A new apartment block is being built beside the seafront promenade in San Pedro Alcántara. JOSELE-LANZA
The construction sector in Spain in general may still appear to be in a coma, but in Marbella there are further signs of activity in the property market. At least, that appears to be the case according to information from the Town Planning Department, where the number of new building licences granted in the first six months of this year was double that in the same period in 2012. Until June, 123 licences were issued, whereas last year the figure was 64.
The councillor for Town Planning, Pablo Moro, is convinced that this data reflects the fact that the construction sector in the town is beginning to reactivate. “This shows that there is more activity in terms of new building in Marbella and the town continues to be a focus of attention for many investors who now have confidence in it again”, he says.
Although the figures are light years away from those registered before the bursting of the property bubble, the rhythm of growth in applications for new projects does invite optimism and, for some people, it is beginning to dispel doubts about whether the town would, after all, be one of the first in Andalucía to show signs of economic recovery.
The reactivation of the project to enlarge La Bajadilla port by Sheikh Al-thani’s company, the commencement of the boulevard park in San Pedro Alcántara and the start of the process to move La Ermita industrial estate are, today, “the major commitments to the future” in Marbella. These are projects which, say the council, “demonstrate that the town is continuing to grow in terms of town planning security”, and this is something that opens the door to private investment.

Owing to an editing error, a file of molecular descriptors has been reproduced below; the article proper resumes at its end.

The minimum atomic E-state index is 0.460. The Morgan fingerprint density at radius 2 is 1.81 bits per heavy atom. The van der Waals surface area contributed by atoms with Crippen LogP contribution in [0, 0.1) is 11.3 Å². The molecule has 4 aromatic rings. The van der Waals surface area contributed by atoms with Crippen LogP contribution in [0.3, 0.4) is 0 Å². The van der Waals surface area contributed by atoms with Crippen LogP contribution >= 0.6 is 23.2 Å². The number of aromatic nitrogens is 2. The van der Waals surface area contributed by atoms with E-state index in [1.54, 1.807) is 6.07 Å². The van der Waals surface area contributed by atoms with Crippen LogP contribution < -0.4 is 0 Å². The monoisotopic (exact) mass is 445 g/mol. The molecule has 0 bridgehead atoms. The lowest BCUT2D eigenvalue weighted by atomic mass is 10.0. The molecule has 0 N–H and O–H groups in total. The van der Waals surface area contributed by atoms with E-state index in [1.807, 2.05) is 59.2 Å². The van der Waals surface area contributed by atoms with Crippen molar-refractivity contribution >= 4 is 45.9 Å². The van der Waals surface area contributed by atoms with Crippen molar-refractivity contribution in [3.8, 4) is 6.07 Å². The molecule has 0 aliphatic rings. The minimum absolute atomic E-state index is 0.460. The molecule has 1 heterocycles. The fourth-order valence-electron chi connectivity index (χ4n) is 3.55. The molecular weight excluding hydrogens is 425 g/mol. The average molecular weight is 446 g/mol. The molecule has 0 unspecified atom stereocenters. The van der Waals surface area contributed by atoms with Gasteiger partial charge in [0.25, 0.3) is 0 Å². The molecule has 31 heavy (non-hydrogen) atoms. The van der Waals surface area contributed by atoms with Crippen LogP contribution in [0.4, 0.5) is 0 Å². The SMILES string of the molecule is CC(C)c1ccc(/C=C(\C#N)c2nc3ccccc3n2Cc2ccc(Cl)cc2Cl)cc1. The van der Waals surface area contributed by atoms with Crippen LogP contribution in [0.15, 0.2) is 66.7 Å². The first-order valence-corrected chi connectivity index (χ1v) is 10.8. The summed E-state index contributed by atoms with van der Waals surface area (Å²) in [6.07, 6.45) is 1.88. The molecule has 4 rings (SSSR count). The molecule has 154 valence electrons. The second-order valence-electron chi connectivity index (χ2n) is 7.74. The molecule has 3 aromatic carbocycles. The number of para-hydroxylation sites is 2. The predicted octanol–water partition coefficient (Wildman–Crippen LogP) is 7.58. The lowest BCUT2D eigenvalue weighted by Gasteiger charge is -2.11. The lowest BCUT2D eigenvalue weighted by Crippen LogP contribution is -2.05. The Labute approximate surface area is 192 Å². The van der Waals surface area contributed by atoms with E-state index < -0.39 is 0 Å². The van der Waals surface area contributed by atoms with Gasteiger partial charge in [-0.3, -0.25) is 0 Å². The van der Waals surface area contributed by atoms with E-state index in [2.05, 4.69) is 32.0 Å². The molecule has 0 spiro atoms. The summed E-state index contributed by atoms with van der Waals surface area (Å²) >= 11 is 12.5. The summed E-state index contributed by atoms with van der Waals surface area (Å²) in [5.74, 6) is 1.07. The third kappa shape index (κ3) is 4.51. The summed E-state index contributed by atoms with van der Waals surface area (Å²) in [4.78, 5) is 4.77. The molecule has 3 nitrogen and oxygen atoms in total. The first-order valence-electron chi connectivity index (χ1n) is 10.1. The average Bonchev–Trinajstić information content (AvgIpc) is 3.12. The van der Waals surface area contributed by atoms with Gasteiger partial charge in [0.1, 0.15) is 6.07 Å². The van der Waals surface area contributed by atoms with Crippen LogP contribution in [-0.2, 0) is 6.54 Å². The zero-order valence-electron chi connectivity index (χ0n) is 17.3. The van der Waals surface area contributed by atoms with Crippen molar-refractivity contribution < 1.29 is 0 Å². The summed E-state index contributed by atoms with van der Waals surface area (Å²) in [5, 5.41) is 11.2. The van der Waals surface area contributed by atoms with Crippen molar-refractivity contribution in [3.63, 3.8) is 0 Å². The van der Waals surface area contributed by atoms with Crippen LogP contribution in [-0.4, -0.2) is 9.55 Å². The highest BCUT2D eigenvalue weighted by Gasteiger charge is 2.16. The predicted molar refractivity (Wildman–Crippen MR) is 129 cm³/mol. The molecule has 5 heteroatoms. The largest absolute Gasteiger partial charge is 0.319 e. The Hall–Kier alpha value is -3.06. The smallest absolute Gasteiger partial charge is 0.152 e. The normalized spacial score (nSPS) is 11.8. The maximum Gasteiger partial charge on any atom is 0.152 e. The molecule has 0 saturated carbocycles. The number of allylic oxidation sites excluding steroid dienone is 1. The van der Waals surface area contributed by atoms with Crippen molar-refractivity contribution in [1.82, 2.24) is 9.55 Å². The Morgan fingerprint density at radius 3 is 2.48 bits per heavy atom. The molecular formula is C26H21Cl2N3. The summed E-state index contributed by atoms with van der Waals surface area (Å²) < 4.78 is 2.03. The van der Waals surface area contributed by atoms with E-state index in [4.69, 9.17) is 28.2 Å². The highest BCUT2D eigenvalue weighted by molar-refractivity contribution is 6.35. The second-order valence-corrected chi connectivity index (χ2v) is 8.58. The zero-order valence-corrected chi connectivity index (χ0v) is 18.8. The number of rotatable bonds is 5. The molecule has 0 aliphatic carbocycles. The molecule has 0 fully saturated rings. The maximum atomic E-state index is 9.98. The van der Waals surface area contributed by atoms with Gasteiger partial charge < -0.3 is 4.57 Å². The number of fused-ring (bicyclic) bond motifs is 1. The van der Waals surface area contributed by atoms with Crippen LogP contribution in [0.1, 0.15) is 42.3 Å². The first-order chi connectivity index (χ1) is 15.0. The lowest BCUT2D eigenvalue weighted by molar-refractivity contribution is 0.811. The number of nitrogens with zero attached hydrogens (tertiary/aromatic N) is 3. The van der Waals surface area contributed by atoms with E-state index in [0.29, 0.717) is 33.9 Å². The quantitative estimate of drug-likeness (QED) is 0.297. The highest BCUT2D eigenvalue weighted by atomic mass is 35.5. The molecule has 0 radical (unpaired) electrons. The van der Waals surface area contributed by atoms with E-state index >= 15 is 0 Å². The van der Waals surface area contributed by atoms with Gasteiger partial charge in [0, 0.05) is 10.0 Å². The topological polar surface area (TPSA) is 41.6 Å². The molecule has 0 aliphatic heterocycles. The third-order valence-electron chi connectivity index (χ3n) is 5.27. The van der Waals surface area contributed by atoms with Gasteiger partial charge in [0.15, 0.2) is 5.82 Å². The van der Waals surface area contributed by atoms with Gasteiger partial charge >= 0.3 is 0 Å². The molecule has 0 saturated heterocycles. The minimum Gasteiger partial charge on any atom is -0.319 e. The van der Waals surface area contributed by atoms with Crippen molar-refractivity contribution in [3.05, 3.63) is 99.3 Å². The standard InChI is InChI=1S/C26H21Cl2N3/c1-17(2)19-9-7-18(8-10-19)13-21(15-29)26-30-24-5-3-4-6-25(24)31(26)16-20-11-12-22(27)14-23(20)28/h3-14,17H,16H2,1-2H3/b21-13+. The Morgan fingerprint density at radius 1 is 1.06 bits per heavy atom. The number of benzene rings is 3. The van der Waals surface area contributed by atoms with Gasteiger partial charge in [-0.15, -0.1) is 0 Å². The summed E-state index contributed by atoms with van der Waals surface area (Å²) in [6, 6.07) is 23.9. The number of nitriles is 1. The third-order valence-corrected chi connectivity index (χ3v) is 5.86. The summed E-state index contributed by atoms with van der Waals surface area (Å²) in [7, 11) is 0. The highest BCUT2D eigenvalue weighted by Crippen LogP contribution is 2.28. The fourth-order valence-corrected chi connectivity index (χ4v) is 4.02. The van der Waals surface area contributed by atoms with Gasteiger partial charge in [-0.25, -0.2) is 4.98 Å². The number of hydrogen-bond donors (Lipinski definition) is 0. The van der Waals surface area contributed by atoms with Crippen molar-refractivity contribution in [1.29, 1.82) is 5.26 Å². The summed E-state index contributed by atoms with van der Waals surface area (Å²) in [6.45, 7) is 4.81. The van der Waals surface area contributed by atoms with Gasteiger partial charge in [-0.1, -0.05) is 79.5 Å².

With the current rate of activity, it is almost certain that 2013 will end with a figure which is much higher than that of 2012 in terms of the amount of newly built housing in the town. Last year permission was given for 312 properties, compared with 147 in the previous year.
Another figure to bear in mind is the rise in the number of first occupation licences, which last year increased by 20 per cent to 993 properties with an execution value of more than 138 million euros. With regard to permits for minor works, there was a 10 per cent increase, with 2,218 cases and a declared budget of 23 million euros.
Another example of the economic boost in the town is that as many as 20 strategic private investment projects have been declared of public interest. The latest of these is an initiative by the Grupo Peñarroya to develop a tourism complex on 350 hectares of land in Las Chapas area.
The council has also announced that it is working on new formulae, specifically in the form of cooperatives, for the construction of new car parks for residents.
However, the economic situation is not helping to increase the construction of new social housing, which fell by 52 per cent last year. Marbella council has completed 37 low-priced properties in San Pedro Alcántara and in 2011 it built 70 in Nueva Andalucía. A few months ago, the Town Hall withdrew the requirement that anybody who wants to be put on the waiting list for this type of property must have been on the municipal population register for three years.
Making it easier to build top of the range property
Several councils on the western Costa del Sol have decided to take measures to try to reactivate the construction sector as quickly as posssible. The business that generates top of the range properties - those with a value of more than one million euros - in the so-called Golden Triangle (Marbella-Estepona-Benahavís) has managed to avoid the effects of the crisis in recent years, so the councils have decided to facilitate the execution of these projects.
The idea is to streamline the applications for building and first occupation licences, and this is reflected in an agreement which they have signed with the Asociación de Empresarios para la Vivienda de Alta Calidad (DOM3). The aim is to boost the sector by eliminating bureaucratic obstacles and opening the way for new investors.
Foreign citizens (mainly from the Middle East or Russia), aged over 50 and with a very high purchasing power, tend to be the buyers of top of the range properties in Marbella, a sector that in 2011 had a turnover of 250 million euros.
There is also another aspect to the agreement reached between Marbella, Estepona and Benahavís councils and the businesses that build luxury houses. The Town Halls are to organise courses in the specialist skills which are needed when carrying out a high quality construction project.
Professionals in this sector say that when they are contracting staff it is very difficult to find people with the necessary specialised skills, especially in working with marble, carpentry and automation, which are essential when carrying out a top quality project.